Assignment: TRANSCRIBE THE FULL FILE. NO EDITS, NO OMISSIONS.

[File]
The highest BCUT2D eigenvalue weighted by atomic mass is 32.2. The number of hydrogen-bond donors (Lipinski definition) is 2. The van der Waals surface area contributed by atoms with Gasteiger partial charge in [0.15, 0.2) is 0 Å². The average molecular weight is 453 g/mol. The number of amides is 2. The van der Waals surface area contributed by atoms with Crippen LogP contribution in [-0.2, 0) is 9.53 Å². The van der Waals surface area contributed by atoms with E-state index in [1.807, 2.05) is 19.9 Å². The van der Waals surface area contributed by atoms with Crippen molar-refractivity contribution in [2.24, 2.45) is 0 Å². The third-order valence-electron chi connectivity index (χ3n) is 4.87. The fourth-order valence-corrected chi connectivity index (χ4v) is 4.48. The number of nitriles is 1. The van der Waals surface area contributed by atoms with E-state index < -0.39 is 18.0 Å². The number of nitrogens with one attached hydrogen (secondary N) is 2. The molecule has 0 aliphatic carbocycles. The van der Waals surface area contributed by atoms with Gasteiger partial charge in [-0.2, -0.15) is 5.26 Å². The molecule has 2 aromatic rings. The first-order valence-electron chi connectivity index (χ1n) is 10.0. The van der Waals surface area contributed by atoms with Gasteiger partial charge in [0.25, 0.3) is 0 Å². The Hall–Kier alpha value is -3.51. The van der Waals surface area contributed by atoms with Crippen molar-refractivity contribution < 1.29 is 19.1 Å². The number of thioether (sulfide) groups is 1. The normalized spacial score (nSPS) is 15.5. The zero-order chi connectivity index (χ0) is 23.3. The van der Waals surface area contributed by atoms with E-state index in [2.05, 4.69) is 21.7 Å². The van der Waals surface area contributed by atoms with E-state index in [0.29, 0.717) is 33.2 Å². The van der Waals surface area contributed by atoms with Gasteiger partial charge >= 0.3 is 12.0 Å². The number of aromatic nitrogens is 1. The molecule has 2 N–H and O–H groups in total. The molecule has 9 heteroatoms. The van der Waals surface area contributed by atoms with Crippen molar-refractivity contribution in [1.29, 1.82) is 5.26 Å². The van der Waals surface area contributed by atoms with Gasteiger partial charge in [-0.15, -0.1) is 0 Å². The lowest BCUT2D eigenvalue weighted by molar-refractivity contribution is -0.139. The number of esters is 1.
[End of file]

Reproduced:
The highest BCUT2D eigenvalue weighted by atomic mass is 32.2. The number of hydrogen-bond donors (Lipinski definition) is 2. The van der Waals surface area contributed by atoms with Gasteiger partial charge in [0.15, 0.2) is 0 Å². The average molecular weight is 453 g/mol. The number of amides is 2. The van der Waals surface area contributed by atoms with Crippen LogP contribution in [-0.2, 0) is 9.53 Å². The van der Waals surface area contributed by atoms with E-state index in [1.807, 2.05) is 19.9 Å². The van der Waals surface area contributed by atoms with Crippen molar-refractivity contribution in [2.24, 2.45) is 0 Å². The third-order valence-electron chi connectivity index (χ3n) is 4.87. The fourth-order valence-corrected chi connectivity index (χ4v) is 4.48. The number of nitriles is 1. The van der Waals surface area contributed by atoms with E-state index < -0.39 is 18.0 Å². The number of nitrogens with one attached hydrogen (secondary N) is 2. The molecule has 0 aliphatic carbocycles. The van der Waals surface area contributed by atoms with Gasteiger partial charge in [-0.2, -0.15) is 5.26 Å². The molecule has 2 aromatic rings. The first-order valence-electron chi connectivity index (χ1n) is 10.0. The van der Waals surface area contributed by atoms with Gasteiger partial charge in [0.25, 0.3) is 0 Å². The Hall–Kier alpha value is -3.51. The van der Waals surface area contributed by atoms with Crippen molar-refractivity contribution < 1.29 is 19.1 Å². The number of thioether (sulfide) groups is 1. The normalized spacial score (nSPS) is 15.5. The zero-order chi connectivity index (χ0) is 23.3. The van der Waals surface area contributed by atoms with E-state index in [2.05, 4.69) is 21.7 Å². The van der Waals surface area contributed by atoms with E-state index in [0.29, 0.717) is 33.2 Å². The van der Waals surface area contributed by atoms with Gasteiger partial charge >= 0.3 is 12.0 Å². The number of aromatic nitrogens is 1. The molecule has 2 N–H and O–H groups in total. The molecule has 9 heteroatoms. The van der Waals surface area contributed by atoms with Crippen molar-refractivity contribution in [1.29, 1.82) is 5.26 Å². The van der Waals surface area contributed by atoms with Gasteiger partial charge in [-0.15, -0.1) is 0 Å². The lowest BCUT2D eigenvalue weighted by molar-refractivity contribution is -0.139. The number of esters is 1.